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Why do we cannot use COM interop for Win32 APIs like User32.dll? Why are we using DLLImport? RRS feed

  • Question

  • Are Win32 APIs not following COM? Are they not binary compatible (if so, what is the reason behind it)? Let us know what happens behind the scene when we use interop for COM and dllimport for Win32 APIs..

    Tuesday, October 7, 2014 2:33 PM

Answers

  • There's not really a reason apart from the fact that COM needs the Win32 API.  The Win32 API just precedes COM, and is quite a bit more fundamental.  In both cases the functions are just exported functions from DLLs.  DLLImport is a kind of interop with the DLL apis and COM interop is a kind of interop that uses COM (which itself uses DLL apis, plus the registry).

    COM is a whole layer on top of all that involving objects, lifetime management through reference counting, interfaces, a huge number of conventions, and much much more.  At a basic level COM in-process servers are still just DLLs with exported functions behind the scenes including

    • DllGetClassObject
    • DllCanUnloadNow
    • DllRegisterServer
    • DllUnRegisterServer

    The metadata for COM classes are stored in the registry.  To locate a COM dll, you first look up the class in the registry (by GUID or name) and then load the dll and get the class object.  Then once you have a class object, the rest is just function calls (to create instances of other objects or call their methods, for example.)

    When you use COM interop you create a managed object called a runtime callable wrapper (RCW) that manages a COM object in memory.  You also get access to all of the class loading and locating code in Ole32.dll via COM interop as well (often via a simple new call).  Reference counting of the COM object is managed by the RCW so that when the RCW is garbage collected, the reference to the COM object goes away too.  At the end of the day, COM interop just does all the traditional COM dll calls or communicates with the COM interfaces behind a layer of abstraction (including the RCW) that makes it convenient to use via managed code.

    The functions for accessing COM objects work like the Win32 API as well, including CoCreateInstance.  COM uses the Win32 API to access the registry to locate objects.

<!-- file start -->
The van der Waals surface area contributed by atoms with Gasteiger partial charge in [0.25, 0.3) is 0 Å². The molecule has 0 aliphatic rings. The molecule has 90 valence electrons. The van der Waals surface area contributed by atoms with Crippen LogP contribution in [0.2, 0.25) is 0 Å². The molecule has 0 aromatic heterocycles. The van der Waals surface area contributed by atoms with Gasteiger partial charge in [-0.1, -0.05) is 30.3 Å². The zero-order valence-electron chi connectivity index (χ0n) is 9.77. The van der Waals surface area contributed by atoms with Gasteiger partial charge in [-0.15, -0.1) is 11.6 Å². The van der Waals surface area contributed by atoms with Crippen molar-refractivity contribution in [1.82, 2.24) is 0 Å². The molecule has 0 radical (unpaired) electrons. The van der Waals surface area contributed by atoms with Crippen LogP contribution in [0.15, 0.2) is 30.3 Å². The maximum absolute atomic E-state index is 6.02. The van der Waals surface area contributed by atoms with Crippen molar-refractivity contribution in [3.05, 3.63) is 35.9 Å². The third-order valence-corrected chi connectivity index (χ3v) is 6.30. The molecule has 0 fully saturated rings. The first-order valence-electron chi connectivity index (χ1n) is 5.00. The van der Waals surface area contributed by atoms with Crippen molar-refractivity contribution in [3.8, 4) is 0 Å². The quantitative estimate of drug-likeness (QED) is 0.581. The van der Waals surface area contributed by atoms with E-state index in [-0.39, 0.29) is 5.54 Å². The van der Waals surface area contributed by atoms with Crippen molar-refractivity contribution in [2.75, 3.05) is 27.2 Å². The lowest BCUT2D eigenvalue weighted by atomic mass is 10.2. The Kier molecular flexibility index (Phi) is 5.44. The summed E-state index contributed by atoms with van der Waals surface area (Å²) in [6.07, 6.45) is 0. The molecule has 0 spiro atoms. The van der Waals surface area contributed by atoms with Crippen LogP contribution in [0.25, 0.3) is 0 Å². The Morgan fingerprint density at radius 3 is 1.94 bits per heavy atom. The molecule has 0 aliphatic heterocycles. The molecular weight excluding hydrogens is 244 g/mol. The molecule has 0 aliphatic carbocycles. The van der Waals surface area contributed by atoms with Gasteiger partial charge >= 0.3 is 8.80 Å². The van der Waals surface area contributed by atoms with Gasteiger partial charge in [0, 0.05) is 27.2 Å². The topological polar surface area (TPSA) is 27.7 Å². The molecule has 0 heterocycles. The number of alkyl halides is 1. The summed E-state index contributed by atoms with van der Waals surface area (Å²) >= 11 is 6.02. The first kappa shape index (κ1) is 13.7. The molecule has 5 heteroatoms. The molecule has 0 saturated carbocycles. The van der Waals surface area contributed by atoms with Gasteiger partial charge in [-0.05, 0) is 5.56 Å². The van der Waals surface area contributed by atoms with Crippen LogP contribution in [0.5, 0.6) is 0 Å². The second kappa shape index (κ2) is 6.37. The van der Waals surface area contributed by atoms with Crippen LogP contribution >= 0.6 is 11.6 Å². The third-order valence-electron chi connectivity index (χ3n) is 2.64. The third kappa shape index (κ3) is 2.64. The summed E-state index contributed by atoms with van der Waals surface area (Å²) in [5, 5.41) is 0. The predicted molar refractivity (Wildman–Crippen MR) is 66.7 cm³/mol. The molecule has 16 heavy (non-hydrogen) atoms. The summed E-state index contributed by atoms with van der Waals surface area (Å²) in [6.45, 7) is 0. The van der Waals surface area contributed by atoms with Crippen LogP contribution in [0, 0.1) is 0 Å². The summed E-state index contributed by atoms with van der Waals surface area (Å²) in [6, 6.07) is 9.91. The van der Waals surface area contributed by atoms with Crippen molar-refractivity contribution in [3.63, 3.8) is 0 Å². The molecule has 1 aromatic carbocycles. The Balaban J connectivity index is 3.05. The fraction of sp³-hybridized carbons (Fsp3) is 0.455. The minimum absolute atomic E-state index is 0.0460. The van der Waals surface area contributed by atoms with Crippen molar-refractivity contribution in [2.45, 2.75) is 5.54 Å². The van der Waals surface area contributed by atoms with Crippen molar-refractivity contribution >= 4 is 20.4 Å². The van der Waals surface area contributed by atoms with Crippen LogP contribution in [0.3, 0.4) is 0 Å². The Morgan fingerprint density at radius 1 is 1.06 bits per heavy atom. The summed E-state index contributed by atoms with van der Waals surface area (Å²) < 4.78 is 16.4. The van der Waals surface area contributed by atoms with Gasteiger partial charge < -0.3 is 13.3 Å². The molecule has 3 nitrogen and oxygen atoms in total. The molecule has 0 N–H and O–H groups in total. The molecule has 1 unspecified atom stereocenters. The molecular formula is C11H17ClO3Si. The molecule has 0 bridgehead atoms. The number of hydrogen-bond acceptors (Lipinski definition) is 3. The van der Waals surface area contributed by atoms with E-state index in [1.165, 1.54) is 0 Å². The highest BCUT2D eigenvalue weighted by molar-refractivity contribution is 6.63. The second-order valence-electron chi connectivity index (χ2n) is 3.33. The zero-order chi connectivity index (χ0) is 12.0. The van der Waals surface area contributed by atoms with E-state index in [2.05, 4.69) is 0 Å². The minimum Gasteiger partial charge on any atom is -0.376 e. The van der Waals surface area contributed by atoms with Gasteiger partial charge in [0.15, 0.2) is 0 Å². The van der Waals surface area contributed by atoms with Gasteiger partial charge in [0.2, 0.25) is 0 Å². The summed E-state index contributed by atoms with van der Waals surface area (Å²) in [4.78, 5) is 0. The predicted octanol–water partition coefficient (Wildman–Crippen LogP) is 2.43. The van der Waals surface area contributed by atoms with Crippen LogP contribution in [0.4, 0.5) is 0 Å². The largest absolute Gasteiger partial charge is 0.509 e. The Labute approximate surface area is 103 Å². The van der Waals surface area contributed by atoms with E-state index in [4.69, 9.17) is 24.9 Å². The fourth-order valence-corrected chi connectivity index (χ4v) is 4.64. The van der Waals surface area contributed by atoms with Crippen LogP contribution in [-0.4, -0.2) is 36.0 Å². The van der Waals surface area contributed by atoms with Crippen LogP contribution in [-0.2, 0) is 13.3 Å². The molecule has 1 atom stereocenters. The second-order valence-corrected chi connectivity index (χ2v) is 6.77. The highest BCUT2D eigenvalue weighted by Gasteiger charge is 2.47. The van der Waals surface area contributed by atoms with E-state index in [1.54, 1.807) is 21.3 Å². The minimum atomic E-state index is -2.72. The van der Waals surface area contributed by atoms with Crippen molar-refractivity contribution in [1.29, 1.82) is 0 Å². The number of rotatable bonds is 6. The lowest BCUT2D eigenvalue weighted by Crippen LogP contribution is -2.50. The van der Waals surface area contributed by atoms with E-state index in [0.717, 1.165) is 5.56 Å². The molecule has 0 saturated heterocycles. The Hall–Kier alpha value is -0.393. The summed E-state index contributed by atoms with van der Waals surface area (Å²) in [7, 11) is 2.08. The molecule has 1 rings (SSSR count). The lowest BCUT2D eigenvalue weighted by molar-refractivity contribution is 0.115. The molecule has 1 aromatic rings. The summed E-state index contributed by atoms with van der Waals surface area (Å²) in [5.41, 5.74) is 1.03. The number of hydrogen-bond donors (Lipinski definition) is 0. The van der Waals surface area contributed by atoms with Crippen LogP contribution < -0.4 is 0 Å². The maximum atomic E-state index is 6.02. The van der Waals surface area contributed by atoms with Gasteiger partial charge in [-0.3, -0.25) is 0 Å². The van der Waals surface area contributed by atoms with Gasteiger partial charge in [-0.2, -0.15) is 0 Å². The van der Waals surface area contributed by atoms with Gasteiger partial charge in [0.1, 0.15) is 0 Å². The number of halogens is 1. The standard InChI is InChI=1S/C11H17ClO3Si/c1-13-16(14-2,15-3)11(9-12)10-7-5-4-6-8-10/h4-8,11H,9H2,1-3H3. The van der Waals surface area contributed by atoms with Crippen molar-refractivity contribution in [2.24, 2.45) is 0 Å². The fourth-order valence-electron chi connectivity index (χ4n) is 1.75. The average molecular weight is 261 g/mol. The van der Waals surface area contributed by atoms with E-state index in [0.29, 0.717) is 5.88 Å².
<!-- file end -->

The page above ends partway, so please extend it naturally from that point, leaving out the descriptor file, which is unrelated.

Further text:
If you wanted to, you could create an object that exposed any number of the Win32 API functions via a COM object.  You'd essentially just be putting a wrapper of cruft around a speedier interface though.

    There are actually a great many number of interfaces that basically do this.  GDI+ has a large number of functions that parallel the Win32 counterparts.  In a way, the entire .NET framework could be thought of as an augmented abstraction of the Win32 API with many bonus features.

    • Marked as answer by Dhinakar Raj Wednesday, October 8, 2014 11:34 AM
    Tuesday, October 7, 2014 3:00 PM

All replies

  • There's not really a reason apart from the fact that COM needs the Win32 API.  The Win32 API just precedes COM, and is quite a bit more fundamental.  In both cases the functions are just exported functions from DLLs.  DLLImport is a kind of interop with the DLL apis and COM interop is a kind of interop that uses COM (which itself uses DLL apis, plus the registry).

    COM is a whole layer on top of all that involving objects, lifetime management through reference counting, interfaces, a huge number of conventions, and much much more.  At a basic level COM in-process servers are still just DLLs with exported functions behind the scenes including

    • DllGetClassObject
    • DllCanUnloadNow
    • DllRegisterServer
    • DllUnRegisterServer

    The metadata for COM classes are stored in the registry.  To locate a COM dll, you first look up the class in the registry (by GUID or name) and then load the dll and get the class object.  Then once you have a class object, the rest is just function calls (to create instances of other objects or call their methods, for example.)

    When you use COM interop you create a managed object called a runtime callable wrapper (RCW) that manages a COM object in memory.  You also get access to all of the class loading and locating code in Ole32.dll via COM interop as well (often via a simple new call).  Reference counting of the COM object is managed by the RCW so that when the RCW is garbage collected, the reference to the COM object goes away too.  At the end of the day, COM interop just does all the traditional COM dll calls or communicates with the COM interfaces behind a layer of abstraction (including the RCW) that makes it convenient to use via managed code.

    The functions for accessing COM objects work like the Win32 API as well, including CoCreateInstance.  COM uses the Win32 API to access the registry to locate objects.

    If you wanted to, you could create an object that exposed any number of the Win32 API functions via a COM object.  You'd essentially just be putting a wrapper of cruft around a speedier interface though.

    There are actually a great many number of interfaces that basically do this.  GDI+ has a large number of functions that parallel the Win32 counterparts.  In a way, the entire .NET framework could be thought of as an augmented abstraction of the Win32 API with many bonus features.

    • Marked as answer by Dhinakar Raj Wednesday, October 8, 2014 11:34 AM
    Tuesday, October 7, 2014 3:00 PM
  • Thanks a lot.
    Wednesday, October 8, 2014 11:37 AM